With importance concerning the proper interpretation of a

With a record 5.5 million businesses in
the UK1,
statute is necessary to regulate and guide companies. The Companies Act 20062
(CA) is the primary legislation which governs company law in the UK. According
to S.183,
every company “must have articles of association.” The articles of association
form a company’s principle constitutional document under S.174 and
‘make up the most important constitutional document of a company under the CA
2006.’5 ‘A
company’s constitution aims to set out the powers, rights and obligations of
the company’s members and directors, and to lay down certain processes
regarding how the company is to be run.’6
The articles tend to regulate the internal workings of the company and
typically cover issues such as the balance of power between the members and
directors, the conduct of general meetings and certain issues regarding shares
and the distribution of assets. Therefore, a company’s constitution is vital as
it defines the company’s purpose and lays out how tasks are to be accomplished
within the organization. It can be said that a company’s constitution largely
fulfils the same purpose as a countries constitution.

The Hickman7
case was of particular importance concerning the proper interpretation of a
company’s articles, and whether a company member could be bound by its terms. Duly
the statement provided in the question will be critically evaluated.

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Preliminarily, the basic facts of the case
need to be explored to gain an overview of proceedings. Articles provided for
disputes between a member and the company to be referred to in arbitration. ‘A member
sued in court to enforce his rights as a member, including the right to have
his sheep registered.’8
Astbury J was tasked in the High Court to determine whether the company’s
constitution created a contract between the company and its members, or simply
between the members themselves. It was held that the constitution forms a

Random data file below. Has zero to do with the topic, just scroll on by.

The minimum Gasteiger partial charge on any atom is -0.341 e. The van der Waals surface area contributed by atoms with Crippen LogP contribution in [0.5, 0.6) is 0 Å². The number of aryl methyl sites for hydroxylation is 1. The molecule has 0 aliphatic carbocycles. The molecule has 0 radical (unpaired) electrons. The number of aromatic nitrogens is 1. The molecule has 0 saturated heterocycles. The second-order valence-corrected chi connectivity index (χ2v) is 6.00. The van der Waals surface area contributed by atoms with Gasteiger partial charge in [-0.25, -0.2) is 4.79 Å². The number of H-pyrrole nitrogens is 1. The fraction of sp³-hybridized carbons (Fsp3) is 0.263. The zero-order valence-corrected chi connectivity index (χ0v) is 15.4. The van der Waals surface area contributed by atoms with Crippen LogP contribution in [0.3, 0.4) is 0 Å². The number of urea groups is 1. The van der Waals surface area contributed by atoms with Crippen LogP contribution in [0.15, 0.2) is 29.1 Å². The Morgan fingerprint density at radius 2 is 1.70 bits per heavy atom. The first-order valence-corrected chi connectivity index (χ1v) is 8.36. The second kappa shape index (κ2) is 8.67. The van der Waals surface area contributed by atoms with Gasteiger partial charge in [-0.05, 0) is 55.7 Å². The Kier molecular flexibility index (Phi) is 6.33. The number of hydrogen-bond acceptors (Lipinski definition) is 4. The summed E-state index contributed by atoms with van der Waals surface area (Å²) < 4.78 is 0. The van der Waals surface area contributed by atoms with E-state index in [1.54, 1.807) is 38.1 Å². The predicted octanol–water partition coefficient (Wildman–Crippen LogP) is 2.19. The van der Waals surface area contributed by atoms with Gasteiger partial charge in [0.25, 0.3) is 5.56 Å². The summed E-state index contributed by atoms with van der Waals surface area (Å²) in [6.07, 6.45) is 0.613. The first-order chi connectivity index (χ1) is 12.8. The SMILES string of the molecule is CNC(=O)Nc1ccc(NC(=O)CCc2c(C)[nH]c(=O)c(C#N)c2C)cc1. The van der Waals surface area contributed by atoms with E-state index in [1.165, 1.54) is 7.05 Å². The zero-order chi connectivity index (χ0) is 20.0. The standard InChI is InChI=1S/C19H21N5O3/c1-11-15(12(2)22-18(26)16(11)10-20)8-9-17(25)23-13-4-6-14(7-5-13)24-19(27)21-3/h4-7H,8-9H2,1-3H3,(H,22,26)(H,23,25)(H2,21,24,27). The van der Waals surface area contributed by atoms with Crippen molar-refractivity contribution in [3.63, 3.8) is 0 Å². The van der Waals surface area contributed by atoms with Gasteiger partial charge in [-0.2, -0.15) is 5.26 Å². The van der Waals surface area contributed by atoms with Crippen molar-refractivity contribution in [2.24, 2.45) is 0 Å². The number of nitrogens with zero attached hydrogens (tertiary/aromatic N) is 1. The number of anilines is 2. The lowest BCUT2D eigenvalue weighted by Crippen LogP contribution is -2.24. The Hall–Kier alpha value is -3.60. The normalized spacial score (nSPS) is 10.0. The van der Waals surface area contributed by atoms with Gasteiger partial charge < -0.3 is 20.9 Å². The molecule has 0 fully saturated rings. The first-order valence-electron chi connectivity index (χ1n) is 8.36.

contract between the company and its members and therefore the member was bound
by the articles to arbitrate the dispute. The company was entitled to enforce
the arbitration clause in the articles against the member. This issue has since
been further clarified by statute through S.33(1)9
(previously S.14 of the CA 198510)
which states “The provisions of a company’s constitution bind the company and
its members…” Accordingly, S.33(1)11 ‘makes
it clear that a statutory contract is created by the articles of association’12 which
imposes obligations upon: ‘the company and its members, the members and the
company and the members themselves.’13

The Hickman case sought to resolve the inconsistencies
which existed in the subject matter of whether the courts will recognise all
clauses in the article and whether the court should enforce all clauses. Two opposing
cases can be identified. In Quin & Axtnes v Salomon14
the company’s articles allowed either managing director to veto the decision of
the board of directors. Salmon attempted to veto a decision, but the other
directors continued regardless and obtained an approval by ordinary resolution.
Salomon sought an injunction to prevent the act from continuing.15 It
was held that Salmon, as a member of the company was entitled to require the
company to abide by its articles as it was “an attempt to alter the terms of
the contract.”16
Accordingly, an injunction was granted. Salomon, a director and member of the